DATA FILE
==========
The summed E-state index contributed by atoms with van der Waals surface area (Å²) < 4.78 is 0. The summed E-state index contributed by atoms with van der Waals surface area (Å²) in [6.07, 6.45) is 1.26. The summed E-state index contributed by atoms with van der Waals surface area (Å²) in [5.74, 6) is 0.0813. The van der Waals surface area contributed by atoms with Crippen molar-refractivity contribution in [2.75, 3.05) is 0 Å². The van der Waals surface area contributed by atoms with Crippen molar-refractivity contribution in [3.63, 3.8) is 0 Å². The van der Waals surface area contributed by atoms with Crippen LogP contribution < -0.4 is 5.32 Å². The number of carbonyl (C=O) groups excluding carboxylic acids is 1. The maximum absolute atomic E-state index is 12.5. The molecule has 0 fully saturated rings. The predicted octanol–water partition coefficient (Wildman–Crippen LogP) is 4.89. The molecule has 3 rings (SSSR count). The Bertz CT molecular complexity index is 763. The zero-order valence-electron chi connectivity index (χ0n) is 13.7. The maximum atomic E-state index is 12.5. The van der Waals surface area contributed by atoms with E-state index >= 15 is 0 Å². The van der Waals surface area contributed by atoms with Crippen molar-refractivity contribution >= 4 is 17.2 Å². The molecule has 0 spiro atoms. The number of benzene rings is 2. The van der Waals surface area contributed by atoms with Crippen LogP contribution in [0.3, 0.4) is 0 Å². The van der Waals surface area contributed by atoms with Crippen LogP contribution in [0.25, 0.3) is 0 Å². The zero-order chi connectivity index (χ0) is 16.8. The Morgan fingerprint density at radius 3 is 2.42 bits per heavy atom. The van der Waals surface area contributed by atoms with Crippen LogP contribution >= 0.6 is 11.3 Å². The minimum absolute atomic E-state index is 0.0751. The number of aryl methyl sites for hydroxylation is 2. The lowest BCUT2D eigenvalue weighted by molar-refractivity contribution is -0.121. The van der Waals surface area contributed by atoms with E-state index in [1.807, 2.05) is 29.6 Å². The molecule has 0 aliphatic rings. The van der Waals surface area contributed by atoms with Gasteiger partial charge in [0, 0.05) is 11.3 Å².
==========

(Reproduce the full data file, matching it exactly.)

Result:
The summed E-state index contributed by atoms with van der Waals surface area (Å²) < 4.78 is 0. The summed E-state index contributed by atoms with van der Waals surface area (Å²) in [6.07, 6.45) is 1.26. The summed E-state index contributed by atoms with van der Waals surface area (Å²) in [5.74, 6) is 0.0813. The van der Waals surface area contributed by atoms with Crippen molar-refractivity contribution in [2.75, 3.05) is 0 Å². The van der Waals surface area contributed by atoms with Crippen molar-refractivity contribution in [3.63, 3.8) is 0 Å². The van der Waals surface area contributed by atoms with Crippen LogP contribution < -0.4 is 5.32 Å². The number of carbonyl (C=O) groups excluding carboxylic acids is 1. The maximum absolute atomic E-state index is 12.5. The molecule has 0 fully saturated rings. The predicted octanol–water partition coefficient (Wildman–Crippen LogP) is 4.89. The molecule has 3 rings (SSSR count). The Bertz CT molecular complexity index is 763. The zero-order valence-electron chi connectivity index (χ0n) is 13.7. The maximum atomic E-state index is 12.5. The van der Waals surface area contributed by atoms with E-state index >= 15 is 0 Å². The van der Waals surface area contributed by atoms with Crippen molar-refractivity contribution >= 4 is 17.2 Å². The molecule has 0 spiro atoms. The number of benzene rings is 2. The van der Waals surface area contributed by atoms with Crippen LogP contribution in [0.3, 0.4) is 0 Å². The van der Waals surface area contributed by atoms with Crippen LogP contribution in [0.25, 0.3) is 0 Å². The zero-order chi connectivity index (χ0) is 16.8. The Morgan fingerprint density at radius 3 is 2.42 bits per heavy atom. The van der Waals surface area contributed by atoms with Crippen LogP contribution >= 0.6 is 11.3 Å². The minimum absolute atomic E-state index is 0.0751. The number of aryl methyl sites for hydroxylation is 2. The lowest BCUT2D eigenvalue weighted by molar-refractivity contribution is -0.121. The van der Waals surface area contributed by atoms with E-state index in [1.807, 2.05) is 29.6 Å². The molecule has 0 aliphatic rings. The van der Waals surface area contributed by atoms with Gasteiger partial charge in [0, 0.05) is 11.3 Å².